Wierd Canada Geese behavior and a Red-tailed Hawk building a nest

Canada Geese and odd behaviorCanada Geese and odd behavior

I went camping & photographing in northern Utah this week and came across something that made me scratch my head. Ron and I were traveling down a road when I saw some birds high up on a cliff face and at first I couldn’t figure out what the birds were. My mind raced and it took a few seconds to figure out that the birds I was seeing were Canada Geese!

Squawking & flying Canada Geese on top of a cliffSquawking & flying Canada Geese on top of a cliff

It was very odd to see Canada Geese perching on the cliff face, I’d certainly never seen them perched on a cliff before. They would take off squawking, circle and land again and repeated that behavior several times.

Canada Geese landing on top of a cliffCanada Geese landing on top of a cliff

We traveled on down the road and I was puzzled by their behavior and, when we passed back that way on our way out I kept my eye on the cliff face. The Canada Geese were making a racket, flying in circles and landing on rocks at the top of the cliff. The cliff was several hundred feet high so these images are not my best quality. The light was a little better from our position than it had been earlier so we took more images.  When I am looking through my viewfinder with my right eye I often have my left eye open to catch movement outside of the viewfinder and this time it paid off nicely because I did detect movement and trained my lens on the area where I saw it.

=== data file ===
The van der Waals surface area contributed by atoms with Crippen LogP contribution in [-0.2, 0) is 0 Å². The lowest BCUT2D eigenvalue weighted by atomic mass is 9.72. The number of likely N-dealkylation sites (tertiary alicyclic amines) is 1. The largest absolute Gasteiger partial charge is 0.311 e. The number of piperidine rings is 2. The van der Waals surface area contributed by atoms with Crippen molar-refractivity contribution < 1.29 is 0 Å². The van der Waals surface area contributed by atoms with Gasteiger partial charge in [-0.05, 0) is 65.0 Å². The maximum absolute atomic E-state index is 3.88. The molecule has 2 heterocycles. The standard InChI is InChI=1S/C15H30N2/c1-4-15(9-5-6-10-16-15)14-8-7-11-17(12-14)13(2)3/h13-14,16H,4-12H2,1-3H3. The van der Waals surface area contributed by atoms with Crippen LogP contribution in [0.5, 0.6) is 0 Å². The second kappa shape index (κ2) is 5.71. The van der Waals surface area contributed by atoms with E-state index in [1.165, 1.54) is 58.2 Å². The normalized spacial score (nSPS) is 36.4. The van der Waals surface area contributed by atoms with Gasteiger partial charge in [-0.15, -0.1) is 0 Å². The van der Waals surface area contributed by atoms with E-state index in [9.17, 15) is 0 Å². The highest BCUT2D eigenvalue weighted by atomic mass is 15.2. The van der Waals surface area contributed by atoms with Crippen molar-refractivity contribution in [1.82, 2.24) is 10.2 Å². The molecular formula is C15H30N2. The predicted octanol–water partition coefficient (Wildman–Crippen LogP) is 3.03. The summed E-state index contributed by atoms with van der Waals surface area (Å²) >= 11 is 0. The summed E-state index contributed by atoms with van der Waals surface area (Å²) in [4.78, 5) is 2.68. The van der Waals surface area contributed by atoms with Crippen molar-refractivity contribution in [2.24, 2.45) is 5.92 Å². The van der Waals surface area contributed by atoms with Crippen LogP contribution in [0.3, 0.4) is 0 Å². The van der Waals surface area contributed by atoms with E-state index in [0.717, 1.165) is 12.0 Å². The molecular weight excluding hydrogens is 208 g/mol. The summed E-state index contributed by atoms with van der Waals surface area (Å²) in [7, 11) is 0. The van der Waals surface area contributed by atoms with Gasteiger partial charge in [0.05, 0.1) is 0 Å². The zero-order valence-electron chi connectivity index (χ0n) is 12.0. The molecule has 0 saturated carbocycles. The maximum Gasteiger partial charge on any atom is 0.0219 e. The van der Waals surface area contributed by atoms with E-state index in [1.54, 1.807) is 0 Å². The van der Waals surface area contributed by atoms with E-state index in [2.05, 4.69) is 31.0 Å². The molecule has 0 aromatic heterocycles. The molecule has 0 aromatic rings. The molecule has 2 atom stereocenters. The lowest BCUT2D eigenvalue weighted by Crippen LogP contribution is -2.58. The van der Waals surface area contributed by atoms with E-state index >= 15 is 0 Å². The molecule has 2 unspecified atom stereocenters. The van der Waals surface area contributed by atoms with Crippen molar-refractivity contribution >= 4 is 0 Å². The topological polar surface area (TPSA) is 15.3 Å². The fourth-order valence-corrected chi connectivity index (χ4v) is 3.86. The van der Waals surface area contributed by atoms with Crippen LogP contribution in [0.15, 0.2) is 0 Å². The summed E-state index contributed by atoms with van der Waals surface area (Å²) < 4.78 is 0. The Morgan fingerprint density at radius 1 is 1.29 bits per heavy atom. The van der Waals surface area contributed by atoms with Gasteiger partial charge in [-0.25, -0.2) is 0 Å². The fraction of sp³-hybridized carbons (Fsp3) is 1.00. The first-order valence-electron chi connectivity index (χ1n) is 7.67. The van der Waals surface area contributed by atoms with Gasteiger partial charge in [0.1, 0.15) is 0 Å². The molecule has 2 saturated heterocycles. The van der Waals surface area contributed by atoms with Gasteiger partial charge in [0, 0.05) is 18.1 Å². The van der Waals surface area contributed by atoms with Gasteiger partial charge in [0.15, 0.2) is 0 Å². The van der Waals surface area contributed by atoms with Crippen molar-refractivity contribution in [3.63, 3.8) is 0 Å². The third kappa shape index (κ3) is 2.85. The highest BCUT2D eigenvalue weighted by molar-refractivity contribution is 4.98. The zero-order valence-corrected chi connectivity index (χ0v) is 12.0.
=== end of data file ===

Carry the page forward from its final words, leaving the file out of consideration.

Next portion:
Red-tailed Hawk with nesting materialRed-tailed Hawk with nesting material

It was a Red-tailed Hawk hopping & walking around on the ground. I wondered if the hawk was ground hunting but as it moved towards a bush it picked up a stick and I knew it had nesting material.

Red-tailed Hawk carrying the nesting materialRed-tailed Hawk carrying the nesting material

As soon as the Red-tailed had a firm grasp on the stick it took off flying towards the cliff face. You can see how long the stick was in this shot.